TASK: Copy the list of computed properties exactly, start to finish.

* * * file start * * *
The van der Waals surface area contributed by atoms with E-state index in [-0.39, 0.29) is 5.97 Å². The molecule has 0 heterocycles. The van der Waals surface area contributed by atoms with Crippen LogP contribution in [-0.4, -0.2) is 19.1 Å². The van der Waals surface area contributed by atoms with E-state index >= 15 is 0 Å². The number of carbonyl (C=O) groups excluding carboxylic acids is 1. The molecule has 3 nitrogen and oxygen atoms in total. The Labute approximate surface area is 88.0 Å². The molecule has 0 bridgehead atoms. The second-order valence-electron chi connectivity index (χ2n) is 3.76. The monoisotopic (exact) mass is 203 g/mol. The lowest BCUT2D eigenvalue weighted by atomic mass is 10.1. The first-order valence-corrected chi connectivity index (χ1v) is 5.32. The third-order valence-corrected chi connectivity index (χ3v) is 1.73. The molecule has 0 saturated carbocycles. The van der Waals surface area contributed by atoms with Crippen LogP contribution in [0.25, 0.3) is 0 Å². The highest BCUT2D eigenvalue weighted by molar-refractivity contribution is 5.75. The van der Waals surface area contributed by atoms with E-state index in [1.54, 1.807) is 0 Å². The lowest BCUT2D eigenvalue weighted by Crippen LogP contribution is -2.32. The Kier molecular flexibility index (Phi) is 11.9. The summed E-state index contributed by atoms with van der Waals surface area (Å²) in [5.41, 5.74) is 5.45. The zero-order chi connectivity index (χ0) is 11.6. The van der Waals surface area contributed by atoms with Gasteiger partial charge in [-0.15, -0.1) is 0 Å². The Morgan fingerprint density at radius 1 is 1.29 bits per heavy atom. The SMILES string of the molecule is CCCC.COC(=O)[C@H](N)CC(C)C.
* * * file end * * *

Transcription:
The van der Waals surface area contributed by atoms with E-state index in [-0.39, 0.29) is 5.97 Å². The molecule has 0 heterocycles. The van der Waals surface area contributed by atoms with Crippen LogP contribution in [-0.4, -0.2) is 19.1 Å². The van der Waals surface area contributed by atoms with E-state index >= 15 is 0 Å². The number of carbonyl (C=O) groups excluding carboxylic acids is 1. The molecule has 3 nitrogen and oxygen atoms in total. The Labute approximate surface area is 88.0 Å². The molecule has 0 bridgehead atoms. The second-order valence-electron chi connectivity index (χ2n) is 3.76. The monoisotopic (exact) mass is 203 g/mol. The lowest BCUT2D eigenvalue weighted by atomic mass is 10.1. The first-order valence-corrected chi connectivity index (χ1v) is 5.32. The third-order valence-corrected chi connectivity index (χ3v) is 1.73. The molecule has 0 saturated carbocycles. The van der Waals surface area contributed by atoms with Crippen LogP contribution in [0.25, 0.3) is 0 Å². The highest BCUT2D eigenvalue weighted by molar-refractivity contribution is 5.75. The van der Waals surface area contributed by atoms with E-state index in [1.54, 1.807) is 0 Å². The lowest BCUT2D eigenvalue weighted by Crippen LogP contribution is -2.32. The Kier molecular flexibility index (Phi) is 11.9. The summed E-state index contributed by atoms with van der Waals surface area (Å²) in [5.41, 5.74) is 5.45. The zero-order chi connectivity index (χ0) is 11.6. The van der Waals surface area contributed by atoms with Gasteiger partial charge in [-0.15, -0.1) is 0 Å². The Morgan fingerprint density at radius 1 is 1.29 bits per heavy atom. The SMILES string of the molecule is CCCC.COC(=O)[C@H](N)CC(C)C.